• that, if you are a transracial foster or adoptive parent, you need to make sure that you have other people of color in your life so that your foster child is not the only person of color in your life. If you are a transracial foster or adoptive parent, you need to understand that being the only child of color in a white house (which is how transracial adoption usually looks, though not always) is it’s own unique trauma. Get educated and do the hard work to address the fact that it’s very hard for children of color to be raised in white homes, from elementary school on.
  • that the children are the heroes of foster care—not foster or adoptive parents. They are incredible and deserve the very best in life. We have the unique opportunity to step into their lives and offer unconditional love and support and a nurturing environment to help them thrive. They did not ask to be in foster care. They did not ask to be placed with us. We need to show a lot of grace to them and reiterate their worth to them over and over. We need to make sure they know that they are more than “a foster kid” or, once they are adopted, more than their foster care story. They are smart, fun, talented, competent people who have infinite value and a bright and beautiful future.

My husband tried to chime in as well, but we got cut off before he was able to say his piece. So I’ll share it here: we also want to acknowledge the social workers who labored tirelessly on behalf of our kids throughout their cases. We have had wonderful case managers who went many extra miles in order to ensure our kids (their kids!) had the best possible shot at a good life, despite all odds. They advocated, championed, and supported the kids at every turn, and we are so grateful for their hard work.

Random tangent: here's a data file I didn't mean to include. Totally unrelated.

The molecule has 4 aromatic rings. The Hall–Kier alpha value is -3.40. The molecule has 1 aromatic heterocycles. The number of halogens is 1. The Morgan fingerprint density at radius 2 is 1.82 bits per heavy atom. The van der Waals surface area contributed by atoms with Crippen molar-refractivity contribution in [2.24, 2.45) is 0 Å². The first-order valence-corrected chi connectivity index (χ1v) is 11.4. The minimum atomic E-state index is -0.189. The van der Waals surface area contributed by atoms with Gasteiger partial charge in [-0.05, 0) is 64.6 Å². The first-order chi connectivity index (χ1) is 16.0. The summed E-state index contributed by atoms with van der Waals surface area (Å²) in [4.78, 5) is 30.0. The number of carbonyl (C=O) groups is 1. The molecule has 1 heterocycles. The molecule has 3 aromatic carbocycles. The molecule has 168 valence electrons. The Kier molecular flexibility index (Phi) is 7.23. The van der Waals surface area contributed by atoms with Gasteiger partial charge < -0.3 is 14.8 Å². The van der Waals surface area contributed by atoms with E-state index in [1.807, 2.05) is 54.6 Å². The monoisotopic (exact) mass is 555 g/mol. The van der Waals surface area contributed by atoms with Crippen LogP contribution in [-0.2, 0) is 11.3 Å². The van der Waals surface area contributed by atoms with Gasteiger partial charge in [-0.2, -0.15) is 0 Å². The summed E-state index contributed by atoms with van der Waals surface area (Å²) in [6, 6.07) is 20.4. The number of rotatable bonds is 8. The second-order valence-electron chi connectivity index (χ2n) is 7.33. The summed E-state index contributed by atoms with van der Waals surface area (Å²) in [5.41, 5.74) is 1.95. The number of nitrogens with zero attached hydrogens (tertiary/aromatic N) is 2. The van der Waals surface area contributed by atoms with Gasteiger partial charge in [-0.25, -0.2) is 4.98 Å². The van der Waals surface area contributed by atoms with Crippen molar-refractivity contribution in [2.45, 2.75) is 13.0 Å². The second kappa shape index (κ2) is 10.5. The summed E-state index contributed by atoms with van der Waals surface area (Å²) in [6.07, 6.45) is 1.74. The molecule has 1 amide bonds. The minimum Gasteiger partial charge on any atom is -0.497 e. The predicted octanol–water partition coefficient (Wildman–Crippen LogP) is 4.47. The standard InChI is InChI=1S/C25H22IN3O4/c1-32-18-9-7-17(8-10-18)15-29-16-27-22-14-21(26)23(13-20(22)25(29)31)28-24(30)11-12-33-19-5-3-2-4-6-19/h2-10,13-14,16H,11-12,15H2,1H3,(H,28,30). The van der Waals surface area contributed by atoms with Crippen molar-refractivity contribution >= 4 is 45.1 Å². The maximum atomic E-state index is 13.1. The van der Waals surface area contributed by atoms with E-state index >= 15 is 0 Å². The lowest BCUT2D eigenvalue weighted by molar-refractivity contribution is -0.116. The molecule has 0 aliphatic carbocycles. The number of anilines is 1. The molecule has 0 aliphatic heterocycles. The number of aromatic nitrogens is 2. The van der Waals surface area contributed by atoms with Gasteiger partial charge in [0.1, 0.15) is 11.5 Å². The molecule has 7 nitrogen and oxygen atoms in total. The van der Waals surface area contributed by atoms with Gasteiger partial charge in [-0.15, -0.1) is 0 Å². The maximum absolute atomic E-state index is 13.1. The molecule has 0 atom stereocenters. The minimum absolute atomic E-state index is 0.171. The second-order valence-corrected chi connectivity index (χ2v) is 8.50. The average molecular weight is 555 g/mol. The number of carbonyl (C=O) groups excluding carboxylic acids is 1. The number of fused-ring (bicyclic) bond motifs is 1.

# # #

You may have seen this on Instagram already, but it bears repeating:

The main thing I hoped to communicate is that every child has incredible potential to thrive once their world becomes less chaotic and more predictable and consistent, and that adoption is always a combination of gratitude & grief. Sometimes you’ll feel more of one than the other, but, even in the best of adoption stories, both emotions are present in some measure.

Adoption is fundamentally a thing that exists because of tragedy. There is not a single adoption story that does not start with grief. Children should not have to be separated from their parents. It’s not how things are supposed to be.

But sometimes, it’s necessary. Parents have addiction and mental illness that makes it impossible for them to raise their children. Parents sometimes, tragically, abuse their children (or allow them to be abused by others) and can’t reform. Parents sometimes die.

And when that happens, and children need someplace solid to land, adoption is a means for them to find the love, stability, consistency, and safety every child needs in order to thrive.

Adoption Day is a happy day for many—primarily adoptive parents—but, for children, at its best, it is happy-with-an-ache. Happy-and-sad. Happy, but…

And our kids need to know that it is OK—no, more that OK, that is right and good and healthy—that they can hold both emotions at once. They need to be able to talk about their story. They need to know that they can talk about the sad parts (if they want to, and some don’t) even as they celebrate the happy parts.